The Friendship House was a settlement house. Settlement houses, like Hull House in Chicago run by Jane Addams, were set up integrate immigrants, help reduce poverty, and advocate for political change. African Americans also established settlement houses to help African Americans migrating from the South to large cities. At the GWU Special Collections, I have been reading the letters, reports, and records of the Friendship House. It quickly became apparent to me the immense loss our community has experienced.
The Friendship House was a place that helped organize the poor to advocate for themselves and create community. The Civil Rights Act and the Economic Opportunity Act of 1964 provided funding to Community Action Agencies like the United Planning Organization and the Friendship House to fight poverty by empowering the poor.
During one three-month period in 1982, Friendship House had distributed 6,175 flyers, pamphlets, and newsletters (about resident council meetings, jobs, school activities, bingo nights, etc; usually distributed door-to-door allowing them to know personally many Hill residents); connected 150 residents with resources; assisted 33 renters or owners; advocated for city-wide policy changes; organized public housing meetings and a disco to fund public housing resident councils; helped people get jobs; dispensed clothes; gave out emergency food assistance; enrolled 84 families in a food cooperative; organized parents to improve the public schools; provided a breathtaking array of youth activities; provided seniors with meals and services (including visiting them in the hospital); and more (GWU Special Collections, Friendship House Association records). They organized public housing residents into resident councils to advocate for repairs and security, formed food cooperatives and low-cost food buying clubs, and organized residents as consumers to work to improve the Safeway and call for lower utility bills. The CQ Research reported in 1998:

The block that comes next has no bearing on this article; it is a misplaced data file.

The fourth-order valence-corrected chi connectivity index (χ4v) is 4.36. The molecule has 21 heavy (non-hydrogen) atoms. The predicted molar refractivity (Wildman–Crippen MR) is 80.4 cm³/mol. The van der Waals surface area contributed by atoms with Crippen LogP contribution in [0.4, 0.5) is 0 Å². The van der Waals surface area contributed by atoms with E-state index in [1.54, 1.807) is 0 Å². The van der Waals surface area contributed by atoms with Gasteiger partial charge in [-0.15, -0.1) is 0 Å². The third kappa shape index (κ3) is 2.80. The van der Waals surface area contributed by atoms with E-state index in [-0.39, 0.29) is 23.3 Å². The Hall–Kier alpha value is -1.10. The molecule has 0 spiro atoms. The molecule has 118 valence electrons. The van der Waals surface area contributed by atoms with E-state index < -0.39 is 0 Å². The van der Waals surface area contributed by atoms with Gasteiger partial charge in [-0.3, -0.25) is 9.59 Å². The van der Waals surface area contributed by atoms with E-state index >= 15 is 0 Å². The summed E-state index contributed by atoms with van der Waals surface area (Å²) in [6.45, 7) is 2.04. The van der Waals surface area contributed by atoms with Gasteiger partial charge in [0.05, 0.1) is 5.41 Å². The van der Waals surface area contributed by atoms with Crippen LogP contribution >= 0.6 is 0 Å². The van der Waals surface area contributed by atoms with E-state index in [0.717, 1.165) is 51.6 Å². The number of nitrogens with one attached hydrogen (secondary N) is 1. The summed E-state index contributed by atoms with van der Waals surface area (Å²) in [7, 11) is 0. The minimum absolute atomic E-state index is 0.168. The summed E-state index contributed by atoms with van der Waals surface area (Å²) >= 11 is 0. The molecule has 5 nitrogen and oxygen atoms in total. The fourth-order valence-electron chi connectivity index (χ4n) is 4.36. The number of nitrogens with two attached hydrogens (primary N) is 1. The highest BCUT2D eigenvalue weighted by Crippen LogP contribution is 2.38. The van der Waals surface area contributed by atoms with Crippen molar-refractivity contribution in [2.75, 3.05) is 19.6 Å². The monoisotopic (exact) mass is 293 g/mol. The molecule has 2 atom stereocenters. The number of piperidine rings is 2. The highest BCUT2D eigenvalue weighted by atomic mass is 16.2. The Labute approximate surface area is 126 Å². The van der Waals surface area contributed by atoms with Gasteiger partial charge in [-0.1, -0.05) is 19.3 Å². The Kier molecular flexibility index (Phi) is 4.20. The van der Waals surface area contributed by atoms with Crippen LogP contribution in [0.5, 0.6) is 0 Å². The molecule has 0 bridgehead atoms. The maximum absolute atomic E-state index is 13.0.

What's a kid to do after school or during summer vacation when Mom and Dad have to work? There are plenty of answers for those participating in the DCKids program at Friendship House in Washington, D.C., one of Washington's oldest social-service agencies. They can take guitar lessons, learn how to resolve conflicts peacefully, talk about African-American history, write a play about drug abuse and violence, or visit one of the Smithsonian Institution museums.They also worked with organizations across Ward 6 and the city. Now, the poor have been displaced from their homes, especially with the closing of the Ellen Wilson, Arthur Capper, and Carrollsburg public housing projects, where the Friendship House worked regularly. At the same time, according to the Census, poverty has remained at 20% over the past 30 years in Ward 6. Middle- and upper-income residents have benefited from the work that the Friendship House did. An immense network has been ripped out of Ward 6 with little left to replace it. With the end of Friendship House, who is left to empower the poor?
The historic significance of Friendship House should be a concern for the Capitol Hill Restoration Society and the Historic Preservation Review Board: "Historic preservation safeguards the District of Columbia’s cultural heritage, supports the local economy, and fosters civic pride in the city’s beauty and history." From a Hill Rag article about the closing of the Friendship House:
Nancy Metzger, Chair of the Historic Preservation Committee of the Capitol Hill Restoration Society, the community gatekeeper for Hill historical preservation, says she is glad that the property has been purchased and hopes that long overdue repairs might be initiated. Metzger expressed concern that the continuing neglect and unabated damage of the last years might be its permanent undoing. “I understand water has gotten in. It has been neglected. The roof needs to be addressed,” Metzger lamented. There are also concerns that faulty electrical wiring expose it to the strong possibility of fire. “We want it to be restored and brought back to the community in some way.”
Is bringing the building "back to the community" done by selling it as high-end condos? Wasn't the Friendship House long part of the community? It is sad that it ended this way. In 1973, the Friendship House became part of the Capitol East Housing Coalition "to try to help low and middle income people remain in their Capitol Hill neighborhoods...to maintain the economic and racial mix which now exists in the Capitol East area." They were formed "in response to the massive restoration of homes which is taking place in Capitol East, and which threatens to transform Capitol Hill into another Georgetown" (GWU Special Collections, Friendship House Association records). Now, the Friendship House is gone, and the building belongs to those who can pay $1.65 million.
P.S. Any updates on the Friendship House from those who worked there would be especially welcomed.
P.P.S. In what ways have you seen or experienced the disappearance of the Friendship House?